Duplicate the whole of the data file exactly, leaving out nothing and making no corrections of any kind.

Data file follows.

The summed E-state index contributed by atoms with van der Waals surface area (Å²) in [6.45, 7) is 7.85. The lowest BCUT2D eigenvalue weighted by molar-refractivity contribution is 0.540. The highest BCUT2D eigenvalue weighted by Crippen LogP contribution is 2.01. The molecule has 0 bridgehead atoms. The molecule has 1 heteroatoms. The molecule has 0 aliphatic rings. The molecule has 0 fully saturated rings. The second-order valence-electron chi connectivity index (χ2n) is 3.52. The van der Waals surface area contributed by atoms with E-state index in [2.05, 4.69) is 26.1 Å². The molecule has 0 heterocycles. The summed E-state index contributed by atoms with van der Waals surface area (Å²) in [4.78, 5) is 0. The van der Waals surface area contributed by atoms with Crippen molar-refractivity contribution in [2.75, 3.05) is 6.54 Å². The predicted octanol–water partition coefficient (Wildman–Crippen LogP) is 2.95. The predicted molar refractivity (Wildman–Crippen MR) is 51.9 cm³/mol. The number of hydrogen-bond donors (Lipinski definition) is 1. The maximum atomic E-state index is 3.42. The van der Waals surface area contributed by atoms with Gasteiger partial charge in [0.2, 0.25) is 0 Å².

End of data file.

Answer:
The summed E-state index contributed by atoms with van der Waals surface area (Å²) in [6.45, 7) is 7.85. The lowest BCUT2D eigenvalue weighted by molar-refractivity contribution is 0.540. The highest BCUT2D eigenvalue weighted by Crippen LogP contribution is 2.01. The molecule has 0 bridgehead atoms. The molecule has 1 heteroatoms. The molecule has 0 aliphatic rings. The molecule has 0 fully saturated rings. The second-order valence-electron chi connectivity index (χ2n) is 3.52. The van der Waals surface area contributed by atoms with E-state index in [2.05, 4.69) is 26.1 Å². The molecule has 0 heterocycles. The summed E-state index contributed by atoms with van der Waals surface area (Å²) in [4.78, 5) is 0. The van der Waals surface area contributed by atoms with Crippen molar-refractivity contribution in [2.75, 3.05) is 6.54 Å². The predicted octanol–water partition coefficient (Wildman–Crippen LogP) is 2.95. The predicted molar refractivity (Wildman–Crippen MR) is 51.9 cm³/mol. The number of hydrogen-bond donors (Lipinski definition) is 1. The maximum atomic E-state index is 3.42. The van der Waals surface area contributed by atoms with Gasteiger partial charge in [0.2, 0.25) is 0 Å².